When it comes to American national security strategy, it’s important to weigh strategic decisions through a “big picture/little picture” lens. Even if pulling out of these long, seemingly unwinnable conflicts in the Muslim world makes sense, how we pull out matters even more to America’s larger strategic interests in the rest of the world.
Part of being a leader of large alliances, that America spent a century of blood and treasure building, entails bolstering the TRUST needed to sustain these alliances that have helped keep America and much of the world safe, free and prosperous. President Trump not only made the decision to pull-out of Syria, he pulled the rug out from under America’s leadership role in the free world.
He did not consult America’s top military leaders before announcing the decision.
He did not bother to consult or inform America’s closest allies, who have committed troops to our effort in the Middle East too.
The larger damage to America is not only about the crippling of American efforts in that region, it’s the bulldozer effect damage his one-man show decisions inflict on America’s alliances around the world. He is a one-man wrecking ball to the Western world order.
President Trump’s precipitous withdrawal from Syria won’t improve America’s national security, won’t bolster American leadership cred and it won’t put an end to America’s problem of Islamic terrorists attacking America and American interests.
America’s “War On Terror” has been failing for many years. The linchpin mission end of defeating Al Qaeda has not been achieved. The sub-strategic ends, like denying safe havens to terrorists or the massive investment in regime change, have proved to be failures in some cases and extremely costly in terms of, not only money, but in American lives and erosion of our own military might, due to endless military deployments to sustain these missions. Despite our best efforts, jihadist terrorist groups, including Al Qaeda, still remain defiant, functional, and determined to fight on.
Good intentions motivated the dedicated people who formed these strategies, and many of the military leaders have spent years deployed, acquiring first-hand knowledge of this war. Good intentions have not produced a sustainable victory for America.
Without wading into Islamic extremism debates on whether jihadist terrorist represent true Islam or not, here’s another approach to viewing this. Islamic terrorists always had enough home-grown support to sustain their groups, to regenerate after devastating losses, and even more ominous to our goal to defeat them, they have a remarkable ability to network across continents and pop up under newly minted names, with new leaders, fresh fighters, money and arms. They’re fighting with their minds committed to impose an ancient religious theology on the world, while at the same time mastering flexible, mobile, and very lethal military operations using modern information/communication technology, international money operations, and often creative improvised weaponry.
Overlaying the Islamic terrorism challenge, America faced a complex strategic challenge trying to figure out how to find our own long-term strategic ends in the region, pulled between the centuries old power struggle between Shia and Sunni powers, dealing with NATO ally, Turkey’s lurch toward fundamentalism, and finding ways to work with assorted corrupt and/or autocratic regimes, whose human rights abuses run counter to our values, but whose strategic importance was vital to our mission.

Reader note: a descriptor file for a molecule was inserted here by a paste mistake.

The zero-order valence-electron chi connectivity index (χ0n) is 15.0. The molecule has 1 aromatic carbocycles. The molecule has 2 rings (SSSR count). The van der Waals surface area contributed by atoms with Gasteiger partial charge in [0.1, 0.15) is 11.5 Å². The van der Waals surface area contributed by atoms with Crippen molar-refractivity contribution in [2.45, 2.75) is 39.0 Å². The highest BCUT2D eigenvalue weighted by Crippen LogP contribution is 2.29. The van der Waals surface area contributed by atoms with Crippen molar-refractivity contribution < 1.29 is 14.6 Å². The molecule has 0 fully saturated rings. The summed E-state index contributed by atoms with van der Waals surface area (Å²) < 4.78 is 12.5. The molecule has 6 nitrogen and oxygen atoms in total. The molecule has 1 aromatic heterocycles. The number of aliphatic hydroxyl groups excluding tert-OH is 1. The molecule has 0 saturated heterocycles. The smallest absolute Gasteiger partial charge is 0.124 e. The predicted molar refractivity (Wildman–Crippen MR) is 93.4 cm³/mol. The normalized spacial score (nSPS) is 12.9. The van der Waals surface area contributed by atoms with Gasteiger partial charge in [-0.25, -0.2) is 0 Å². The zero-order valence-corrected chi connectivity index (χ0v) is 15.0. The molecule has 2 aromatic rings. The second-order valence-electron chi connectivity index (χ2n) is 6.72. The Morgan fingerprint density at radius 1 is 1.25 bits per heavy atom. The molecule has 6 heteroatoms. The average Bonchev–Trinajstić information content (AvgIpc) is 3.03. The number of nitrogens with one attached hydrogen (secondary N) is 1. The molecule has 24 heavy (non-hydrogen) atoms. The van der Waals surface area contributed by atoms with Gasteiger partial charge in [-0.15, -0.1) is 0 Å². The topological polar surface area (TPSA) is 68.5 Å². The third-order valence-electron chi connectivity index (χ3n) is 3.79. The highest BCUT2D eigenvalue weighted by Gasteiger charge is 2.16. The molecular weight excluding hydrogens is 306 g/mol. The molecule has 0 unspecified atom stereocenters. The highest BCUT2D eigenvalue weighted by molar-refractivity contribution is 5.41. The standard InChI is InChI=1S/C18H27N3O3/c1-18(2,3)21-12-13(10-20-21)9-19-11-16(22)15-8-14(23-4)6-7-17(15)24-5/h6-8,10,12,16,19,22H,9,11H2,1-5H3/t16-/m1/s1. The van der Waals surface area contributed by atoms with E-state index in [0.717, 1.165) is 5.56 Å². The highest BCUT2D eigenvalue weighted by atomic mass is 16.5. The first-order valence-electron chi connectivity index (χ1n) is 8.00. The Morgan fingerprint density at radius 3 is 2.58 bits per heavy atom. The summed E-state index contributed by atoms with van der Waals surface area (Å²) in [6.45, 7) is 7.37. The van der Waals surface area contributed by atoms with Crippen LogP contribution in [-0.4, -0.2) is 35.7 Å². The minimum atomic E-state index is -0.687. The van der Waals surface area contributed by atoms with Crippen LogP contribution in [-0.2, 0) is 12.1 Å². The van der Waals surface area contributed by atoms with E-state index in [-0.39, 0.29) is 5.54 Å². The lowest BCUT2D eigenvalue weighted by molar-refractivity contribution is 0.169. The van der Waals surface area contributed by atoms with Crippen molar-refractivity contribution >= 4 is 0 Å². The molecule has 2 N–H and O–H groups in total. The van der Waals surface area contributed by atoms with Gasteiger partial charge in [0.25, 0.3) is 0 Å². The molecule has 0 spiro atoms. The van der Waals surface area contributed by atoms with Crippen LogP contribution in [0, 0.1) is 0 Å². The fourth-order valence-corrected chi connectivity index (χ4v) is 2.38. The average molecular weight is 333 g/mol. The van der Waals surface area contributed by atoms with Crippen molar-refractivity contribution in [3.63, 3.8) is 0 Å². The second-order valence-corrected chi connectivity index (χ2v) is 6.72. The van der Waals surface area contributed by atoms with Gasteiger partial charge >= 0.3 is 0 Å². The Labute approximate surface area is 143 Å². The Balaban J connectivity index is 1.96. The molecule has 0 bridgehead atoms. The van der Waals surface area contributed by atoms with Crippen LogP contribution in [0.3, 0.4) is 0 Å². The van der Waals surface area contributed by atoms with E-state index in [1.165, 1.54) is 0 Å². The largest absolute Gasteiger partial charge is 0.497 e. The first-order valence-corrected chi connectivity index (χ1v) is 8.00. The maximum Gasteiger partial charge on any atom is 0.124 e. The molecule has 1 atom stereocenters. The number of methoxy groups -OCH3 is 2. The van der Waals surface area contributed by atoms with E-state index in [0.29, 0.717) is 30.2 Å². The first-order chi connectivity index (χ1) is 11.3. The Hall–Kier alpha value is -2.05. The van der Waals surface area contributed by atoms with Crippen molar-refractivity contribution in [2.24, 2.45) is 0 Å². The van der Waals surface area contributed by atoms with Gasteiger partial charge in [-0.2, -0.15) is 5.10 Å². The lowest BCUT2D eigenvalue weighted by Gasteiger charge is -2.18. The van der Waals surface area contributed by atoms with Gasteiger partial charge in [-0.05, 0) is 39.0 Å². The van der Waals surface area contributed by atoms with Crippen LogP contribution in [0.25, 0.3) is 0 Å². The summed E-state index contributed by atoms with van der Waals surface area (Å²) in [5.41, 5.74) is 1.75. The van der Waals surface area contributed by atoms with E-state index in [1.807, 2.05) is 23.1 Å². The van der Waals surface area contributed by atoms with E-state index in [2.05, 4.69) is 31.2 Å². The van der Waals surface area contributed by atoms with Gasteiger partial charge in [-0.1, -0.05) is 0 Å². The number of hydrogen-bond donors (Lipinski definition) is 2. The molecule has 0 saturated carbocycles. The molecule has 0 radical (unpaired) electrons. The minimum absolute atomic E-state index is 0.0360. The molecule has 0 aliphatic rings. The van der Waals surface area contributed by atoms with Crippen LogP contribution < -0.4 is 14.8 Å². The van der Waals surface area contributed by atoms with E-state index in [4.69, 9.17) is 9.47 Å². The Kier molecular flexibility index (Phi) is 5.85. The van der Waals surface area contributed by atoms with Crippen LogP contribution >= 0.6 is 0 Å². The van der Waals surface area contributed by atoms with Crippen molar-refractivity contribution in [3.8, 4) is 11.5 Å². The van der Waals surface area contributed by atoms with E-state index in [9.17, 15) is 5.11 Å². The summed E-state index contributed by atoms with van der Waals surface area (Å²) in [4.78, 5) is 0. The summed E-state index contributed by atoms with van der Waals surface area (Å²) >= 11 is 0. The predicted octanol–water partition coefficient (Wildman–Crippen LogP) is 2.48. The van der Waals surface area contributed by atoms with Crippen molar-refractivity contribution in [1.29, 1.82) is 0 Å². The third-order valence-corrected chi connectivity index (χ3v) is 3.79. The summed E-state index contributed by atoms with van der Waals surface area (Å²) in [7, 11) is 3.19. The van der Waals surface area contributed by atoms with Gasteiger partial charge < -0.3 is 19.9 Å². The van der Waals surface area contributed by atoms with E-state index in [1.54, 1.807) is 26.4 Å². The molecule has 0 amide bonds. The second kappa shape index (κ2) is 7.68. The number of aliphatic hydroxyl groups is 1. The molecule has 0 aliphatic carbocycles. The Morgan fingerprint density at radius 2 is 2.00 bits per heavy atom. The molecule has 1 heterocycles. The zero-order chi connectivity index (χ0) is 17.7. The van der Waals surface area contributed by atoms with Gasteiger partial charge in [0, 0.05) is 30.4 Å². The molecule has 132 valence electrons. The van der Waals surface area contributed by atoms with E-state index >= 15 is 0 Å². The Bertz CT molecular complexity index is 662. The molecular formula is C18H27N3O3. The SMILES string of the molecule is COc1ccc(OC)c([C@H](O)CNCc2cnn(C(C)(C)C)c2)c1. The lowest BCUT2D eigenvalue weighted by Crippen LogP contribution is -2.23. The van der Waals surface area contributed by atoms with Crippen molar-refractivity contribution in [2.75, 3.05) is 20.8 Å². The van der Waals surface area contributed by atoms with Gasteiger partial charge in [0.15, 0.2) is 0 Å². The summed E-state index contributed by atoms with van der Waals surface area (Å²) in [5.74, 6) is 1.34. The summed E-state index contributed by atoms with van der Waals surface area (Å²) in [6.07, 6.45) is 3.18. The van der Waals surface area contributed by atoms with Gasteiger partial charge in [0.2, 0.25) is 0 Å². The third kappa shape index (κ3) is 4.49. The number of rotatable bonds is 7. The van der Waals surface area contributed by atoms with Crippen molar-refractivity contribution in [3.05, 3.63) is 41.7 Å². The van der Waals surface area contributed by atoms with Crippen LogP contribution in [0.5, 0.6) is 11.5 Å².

Our own partisan spin war often undercut and trivialized the complex strategic challenges to defeating Al Qaeda and threat from Islamic terrorists. Accompanying our military efforts in the “War On Terror” (heck, even the names makes this point), our endless domestic word battles in America about whether calling them “Islamic” terrorists would be the magic bullet to fell them and the endless encapsulating our war efforts into catchphrases masquerading as strategy often did more to defeat a unified commitment to our military effort and impeded our military efforts.
The selling of catchphrases as strategy has no greater supporter than President Donald J. Trump, whose understanding of American foreign policy and U.S military policy comes from TV punditry SPIN. He doesn’t study anything, except TV, Twitter and news articles his minions try to get him to read. He does not read his policy briefs and he does not believe his intelligence briefs. Instead, he does listen to various friends and his pet pundits, whom he calls for advice, but in the end he is someone, who in his own words, “They’re making a mistake because I have a gut, and my gut tells me more sometimes than anybody else’s brain can ever tell me”.
President Trump said ISIS is defeated in Syria – a lie. He said General Mattis is retiring – a masking of General Mattis’ resignation. He reached a new low in using American soldiers as stage props, – he stole the valor of dead soldiers trying to manipulate the American people and American soldiers into supporting his decision, claiming soldiers who died would support his decision. And he lied when he said that his decision has widespread support among the U.S. military.
I could go on and on about what a disastrous leader of American foreign policy or pathetic excuse of a Commander-In-Chief President Trump is, but suffice it to say this man who trusts his gut, continually displays through his shameless, lying words and actions, that he is not only an emperor without clothes… he’s a gutless wonder, who tries to shield himself from media criticism using the valor of dead American soldiers.
That’s his crystalline defining comment about exactly who he is. He stole the valor of dead soldiers to sell his crappy spin.